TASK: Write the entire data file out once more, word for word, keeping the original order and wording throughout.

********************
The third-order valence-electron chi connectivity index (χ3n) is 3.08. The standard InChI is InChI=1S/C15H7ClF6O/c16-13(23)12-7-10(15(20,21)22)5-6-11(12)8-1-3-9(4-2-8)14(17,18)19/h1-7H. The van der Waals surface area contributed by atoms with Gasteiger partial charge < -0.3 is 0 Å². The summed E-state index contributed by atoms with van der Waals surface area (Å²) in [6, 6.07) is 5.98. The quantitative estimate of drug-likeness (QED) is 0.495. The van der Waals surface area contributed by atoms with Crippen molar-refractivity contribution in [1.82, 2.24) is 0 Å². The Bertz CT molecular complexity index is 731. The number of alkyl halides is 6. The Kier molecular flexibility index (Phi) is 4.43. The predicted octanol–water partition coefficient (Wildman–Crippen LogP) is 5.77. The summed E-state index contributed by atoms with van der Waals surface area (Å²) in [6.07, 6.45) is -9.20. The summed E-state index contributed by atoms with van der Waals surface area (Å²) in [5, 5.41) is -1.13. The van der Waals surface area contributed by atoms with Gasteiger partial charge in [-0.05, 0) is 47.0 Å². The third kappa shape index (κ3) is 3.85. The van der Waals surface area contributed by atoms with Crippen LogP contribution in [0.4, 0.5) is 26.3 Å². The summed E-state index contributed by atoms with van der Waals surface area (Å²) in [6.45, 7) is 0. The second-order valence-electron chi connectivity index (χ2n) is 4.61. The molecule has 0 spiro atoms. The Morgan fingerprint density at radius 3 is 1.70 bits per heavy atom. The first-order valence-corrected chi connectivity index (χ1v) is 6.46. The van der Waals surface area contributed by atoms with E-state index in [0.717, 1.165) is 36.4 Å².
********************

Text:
The third-order valence-electron chi connectivity index (χ3n) is 3.08. The standard InChI is InChI=1S/C15H7ClF6O/c16-13(23)12-7-10(15(20,21)22)5-6-11(12)8-1-3-9(4-2-8)14(17,18)19/h1-7H. The van der Waals surface area contributed by atoms with Gasteiger partial charge < -0.3 is 0 Å². The summed E-state index contributed by atoms with van der Waals surface area (Å²) in [6, 6.07) is 5.98. The quantitative estimate of drug-likeness (QED) is 0.495. The van der Waals surface area contributed by atoms with Crippen molar-refractivity contribution in [1.82, 2.24) is 0 Å². The Bertz CT molecular complexity index is 731. The number of alkyl halides is 6. The Kier molecular flexibility index (Phi) is 4.43. The predicted octanol–water partition coefficient (Wildman–Crippen LogP) is 5.77. The summed E-state index contributed by atoms with van der Waals surface area (Å²) in [6.07, 6.45) is -9.20. The summed E-state index contributed by atoms with van der Waals surface area (Å²) in [5, 5.41) is -1.13. The van der Waals surface area contributed by atoms with Gasteiger partial charge in [-0.05, 0) is 47.0 Å². The third kappa shape index (κ3) is 3.85. The van der Waals surface area contributed by atoms with Crippen LogP contribution in [0.4, 0.5) is 26.3 Å². The summed E-state index contributed by atoms with van der Waals surface area (Å²) in [6.45, 7) is 0. The second-order valence-electron chi connectivity index (χ2n) is 4.61. The molecule has 0 spiro atoms. The Morgan fingerprint density at radius 3 is 1.70 bits per heavy atom. The first-order valence-corrected chi connectivity index (χ1v) is 6.46. The van der Waals surface area contributed by atoms with E-state index in [0.717, 1.165) is 36.4 Å².